stranded hope - Amnesty International

Sep 15, 2016 - asylum application, and limited access to free health care services to ... it has also facilitated the swift introduction of measures to reinforce the ...
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STRANDED HOPE HUNGARY’S SUSTAINED ATTACK ON THE RIGHTS OF REFUGEES AND MIGRANTS

Amnesty International is a global movement of more than 7 million people who campaign for a world where human rights are enjoyed by all. Our vision is for every person to enjoy all the rights enshrined in the Universal Declaration of Human Rights and other international human rights standards. We are independent of any government, political ideology, economic interest or religion and are funded mainly by our membership and public donations.

© Amnesty International 2016 Except where otherwise noted, content in this document is licensed under a Creative Commons (attribution, non-commercial, no derivatives, international 4.0) licence. https://creativecommons.org/licenses/by-nc-nd/4.0/legalcode For more information please visit the permissions page on our website: www.amnesty.org Where material is attributed to a copyright owner other than Amnesty International this material is not subject to the Creative Commons licence. First published in 2016 by Amnesty International Ltd Peter Benenson House, 1 Easton Street London WC1X 0DW, UK

Index: EUR 27/4864/2016 Original language: English

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Cover photo: Child asylum-seekers walk along the Hungarian border fence in the Kelebia ‘pre-transit’ camp, Serbia, August 2016. © Amnesty International

CONTENTS

1. EXECUTIVE SUMMARY

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2. A CAMPAIGN OF FEAR

7

3. HUNGARY UNDER INCREASED SCRUTINY

12

4. KEPT OUT AT ALL COST: BARRIERS TO ENTERING HUNGARY REGULARLY

14

5. DEGRADING TREATMENT AS DETERRENCE

23

6. RECOMMENDATIONS

28

STRANDED HOPE HUNGARY’S SUSTAINED ATTACK ON THE RIGHTS OF REFUGEES AND MIGRANTS AMNESTY INTERNATIONAL

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1. EXECUTIVE SUMMARY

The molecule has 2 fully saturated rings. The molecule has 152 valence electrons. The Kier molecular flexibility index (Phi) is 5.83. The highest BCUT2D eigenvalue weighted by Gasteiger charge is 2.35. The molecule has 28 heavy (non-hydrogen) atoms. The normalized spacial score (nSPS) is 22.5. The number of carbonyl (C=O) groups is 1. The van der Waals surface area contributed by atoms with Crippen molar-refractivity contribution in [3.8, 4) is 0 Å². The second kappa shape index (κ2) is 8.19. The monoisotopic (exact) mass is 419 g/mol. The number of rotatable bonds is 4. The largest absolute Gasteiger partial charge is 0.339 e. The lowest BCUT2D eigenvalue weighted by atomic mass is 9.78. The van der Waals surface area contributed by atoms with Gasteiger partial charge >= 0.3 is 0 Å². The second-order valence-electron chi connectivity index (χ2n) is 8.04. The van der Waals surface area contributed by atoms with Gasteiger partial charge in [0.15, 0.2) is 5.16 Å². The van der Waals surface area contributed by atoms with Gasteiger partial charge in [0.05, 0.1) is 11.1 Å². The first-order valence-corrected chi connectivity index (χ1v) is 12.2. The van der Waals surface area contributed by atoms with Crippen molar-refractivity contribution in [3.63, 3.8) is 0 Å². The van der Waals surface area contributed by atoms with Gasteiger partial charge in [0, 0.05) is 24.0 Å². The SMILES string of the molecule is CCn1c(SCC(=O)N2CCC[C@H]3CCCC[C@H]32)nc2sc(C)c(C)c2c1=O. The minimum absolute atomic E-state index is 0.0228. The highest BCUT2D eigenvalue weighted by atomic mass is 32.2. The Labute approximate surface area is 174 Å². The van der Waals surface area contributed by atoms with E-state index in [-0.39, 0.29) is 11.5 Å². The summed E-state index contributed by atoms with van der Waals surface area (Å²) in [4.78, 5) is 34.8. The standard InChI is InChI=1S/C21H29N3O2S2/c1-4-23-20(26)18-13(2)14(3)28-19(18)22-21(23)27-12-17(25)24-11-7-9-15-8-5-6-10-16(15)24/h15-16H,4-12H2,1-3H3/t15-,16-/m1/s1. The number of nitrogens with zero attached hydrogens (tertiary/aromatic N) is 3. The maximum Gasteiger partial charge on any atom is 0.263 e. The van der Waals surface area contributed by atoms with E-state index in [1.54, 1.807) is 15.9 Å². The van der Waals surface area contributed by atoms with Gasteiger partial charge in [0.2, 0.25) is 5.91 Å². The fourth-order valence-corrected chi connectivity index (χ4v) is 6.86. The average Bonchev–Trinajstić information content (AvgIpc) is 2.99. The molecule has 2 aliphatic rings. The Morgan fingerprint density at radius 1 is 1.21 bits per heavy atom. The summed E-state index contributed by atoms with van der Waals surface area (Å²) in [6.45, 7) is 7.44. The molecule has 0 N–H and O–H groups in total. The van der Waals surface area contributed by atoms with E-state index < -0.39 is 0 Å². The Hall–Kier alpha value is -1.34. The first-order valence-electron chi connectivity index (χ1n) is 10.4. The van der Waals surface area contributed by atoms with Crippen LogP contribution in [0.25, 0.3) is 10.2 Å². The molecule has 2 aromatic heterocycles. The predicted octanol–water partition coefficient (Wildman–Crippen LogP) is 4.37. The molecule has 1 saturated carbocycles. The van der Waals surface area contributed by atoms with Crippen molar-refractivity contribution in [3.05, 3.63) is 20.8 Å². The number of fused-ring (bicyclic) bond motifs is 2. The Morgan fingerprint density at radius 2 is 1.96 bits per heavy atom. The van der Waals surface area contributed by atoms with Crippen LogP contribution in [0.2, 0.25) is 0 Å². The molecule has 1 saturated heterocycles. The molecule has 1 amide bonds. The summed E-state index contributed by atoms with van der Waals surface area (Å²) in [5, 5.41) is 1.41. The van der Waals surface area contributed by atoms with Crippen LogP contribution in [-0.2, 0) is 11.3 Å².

“Both me and my wife are sick. She had to be carried all the way as we only got this wheelchair in Belgrade. We’ve been here for 22 days and it’s not like we are crossing tomorrow. We are still waiting to enter Hungary but that is not the end.” Z., an elderly asylum-seeker from Afghanistan interviewed by Amnesty International in Horgoš, 7 August 2016 Fences, teargas, and draconian legislation: over the last year the Hungarian authorities have baulked at little in their determination to keep refugees and migrants out of the country. The government’s programme of militarization, criminalization and isolation – that it touts as ‘Schengen 2.0’ – has ushered in a set of measures which have resulted in violent push-backs at the border with Serbia, unlawful detentions inside the country and dire living conditions for those waiting at the border. While the Hungarian government has spent millions of Euros on a xenophobic advertising campaign, refugees are left to languish. The Hungarian government’s anti-refugee campaign will reach a new nadir on 2 October 2016 when Hungarians will be asked to vote on the mandatory relocation of asylum-seekers in Hungary. But the real questions are bigger; is Hungary prepared to accept refugees at all? Is it prepared to work within the framework of EU rules to find shared solutions to an EU-wide challenge? The government’s intentional blurring of the lines between seeking asylum and other forms of migration goes hand in hand with its labelling refugees and migrants as “illegal” and as threats to national security. The toxic rhetoric of the Prime Minister Viktor Orbán, calling asylum-seekers “poison”, has trickled down to the level of local government and often permeates the context in which police and local asylum centres operate. Hungary has erected a series of legal and physical barriers around the country to keep refugees and migrants out. It has constructed a border fence at its southern border with Serbia and Croatia, and criminalized irregular entry across it. Within a year, close to three thousand refugees and migrants were penalized. Thousands of people